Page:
missed his flight, Larry and Hope Reed feared the worst.
"We panicked," his father recalls.
Reed, 24, was due back from a two-week vacation in Portland.
He had come West to recharge his batteries, to hike--and,
he hoped, to meet his favorite performer.
In the next five days, nearly 100 highly trained searchers
combed the treacherous terrain in the Salmon-Huckleberry
Wilderness of Mount Hood National Forest. Despite specific
information about where Reed had apparently gone hiking,
searchers didn't discover even the smallest clue about his
fate--then or in two subsequent missions.
Chris Nolte, the Clackamas County sheriff's deputy who
led the rescue effort, says that his department has conducted
hundreds of searches in the past 12 years; but only twice
has it failed to discover a trace of the missing person.
The names gnaw at Nolte, none more than Steven Reed's. "The
ones you don't find are the ones you remember," he says.
Nolte's best guess is that Reed got lost and died of exposure;
but without evidence, he says, he can't rule out the possibility
that Reed is in what searchers refer to as ROW--the rest
of the world, i.e. somewhere outside the search area.
Those who know Reed best say that it's possible he chose
to disappear. As evidence they point to his alienation and
his infatuation with the haunting words of Miranda July,
the performer he came to Portland hoping to meet.
"I don't think he's lost," says Emileigh Rohn, a close
friend. "I don't think this was an accident."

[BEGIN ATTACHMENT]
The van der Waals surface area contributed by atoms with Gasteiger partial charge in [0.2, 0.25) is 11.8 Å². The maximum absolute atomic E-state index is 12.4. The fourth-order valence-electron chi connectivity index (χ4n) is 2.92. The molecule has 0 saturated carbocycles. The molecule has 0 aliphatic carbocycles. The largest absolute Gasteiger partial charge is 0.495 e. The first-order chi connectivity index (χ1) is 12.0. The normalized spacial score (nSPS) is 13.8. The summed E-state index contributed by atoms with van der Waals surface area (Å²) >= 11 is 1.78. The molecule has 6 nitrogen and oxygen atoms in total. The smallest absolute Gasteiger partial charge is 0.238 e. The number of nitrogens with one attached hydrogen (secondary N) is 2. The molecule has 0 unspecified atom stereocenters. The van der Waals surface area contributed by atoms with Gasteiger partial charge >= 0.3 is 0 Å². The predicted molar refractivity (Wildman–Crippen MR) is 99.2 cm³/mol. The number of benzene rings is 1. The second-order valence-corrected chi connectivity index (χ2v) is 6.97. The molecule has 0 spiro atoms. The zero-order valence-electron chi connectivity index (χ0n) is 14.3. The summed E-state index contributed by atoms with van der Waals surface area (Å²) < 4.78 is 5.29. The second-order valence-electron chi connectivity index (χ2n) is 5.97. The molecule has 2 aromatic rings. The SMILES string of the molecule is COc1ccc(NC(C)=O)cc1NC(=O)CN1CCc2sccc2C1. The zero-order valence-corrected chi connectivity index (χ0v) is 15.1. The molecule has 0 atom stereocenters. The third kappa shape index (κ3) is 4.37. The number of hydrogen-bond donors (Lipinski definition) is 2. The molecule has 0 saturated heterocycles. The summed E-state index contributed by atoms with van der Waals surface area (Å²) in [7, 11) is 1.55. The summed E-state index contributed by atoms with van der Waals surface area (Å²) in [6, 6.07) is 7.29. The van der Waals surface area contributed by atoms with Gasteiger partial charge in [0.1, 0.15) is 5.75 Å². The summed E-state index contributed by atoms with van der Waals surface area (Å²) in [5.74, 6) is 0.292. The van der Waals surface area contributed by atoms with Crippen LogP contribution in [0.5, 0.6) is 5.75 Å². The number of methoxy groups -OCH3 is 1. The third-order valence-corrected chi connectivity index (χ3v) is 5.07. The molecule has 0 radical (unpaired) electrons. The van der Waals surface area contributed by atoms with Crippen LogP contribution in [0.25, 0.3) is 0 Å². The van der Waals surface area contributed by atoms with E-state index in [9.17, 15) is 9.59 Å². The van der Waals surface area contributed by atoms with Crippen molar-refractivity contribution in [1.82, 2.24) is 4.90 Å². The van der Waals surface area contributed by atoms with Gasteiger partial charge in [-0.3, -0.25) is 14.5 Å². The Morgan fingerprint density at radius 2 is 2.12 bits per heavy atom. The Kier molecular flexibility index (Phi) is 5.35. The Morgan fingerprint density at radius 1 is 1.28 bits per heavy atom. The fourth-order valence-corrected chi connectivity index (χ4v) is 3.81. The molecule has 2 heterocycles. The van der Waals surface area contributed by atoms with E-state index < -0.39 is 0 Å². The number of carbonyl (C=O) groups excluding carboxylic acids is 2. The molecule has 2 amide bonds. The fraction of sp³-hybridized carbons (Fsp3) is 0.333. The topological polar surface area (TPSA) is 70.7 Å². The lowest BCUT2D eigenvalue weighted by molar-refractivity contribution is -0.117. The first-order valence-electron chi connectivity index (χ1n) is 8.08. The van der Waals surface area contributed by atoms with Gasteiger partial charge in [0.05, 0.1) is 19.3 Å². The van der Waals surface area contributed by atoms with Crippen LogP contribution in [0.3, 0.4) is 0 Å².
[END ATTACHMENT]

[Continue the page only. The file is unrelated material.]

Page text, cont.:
Steven Reed grew up in a three-bedroom, ranch-style home
in Sterling Heights, a middle-class suburb 20 miles north
of Detroit. An only child and only grandchild, Reed was
his family's focus. "He was going to be the shining star,"
says his father, a financial analyst at Ford Motor Co.
Instead of toys, the Reeds bought educational games and
flash cards for their son.
By the time Reed started first grade, his father says,
he tested at a sixth-grade level. His IQ measured 165.
Reed wanted to be a doctor from an early age, his parents
say. For his 13th birthday, he asked for a copy of Gray's
Anatomy. "He read it cover to cover and could cite it
chapter and verse," recalls his father. Reed was a solitary
child who spent most of his time reading. His tastes in
literature were eclectic, ranging from Nietzsche to Tom
Clancy to Anne Rice. Raised a Lutheran, he questioned that
faith and nearly everything else.
"He was a challenging young man," his father says. "He
never rebelled, but if he didn't agree he'd just say 'bye'
and follow his own path."
After graduating eighth in his high-school class of more
than 500, Reed attended Albion, a private college in Michigan.
Away from home for the first time, he branched out. A girlfriend
introduced him to gourmet food and good wine. He joined
the Society for Creative Anachronism, a national group dedicated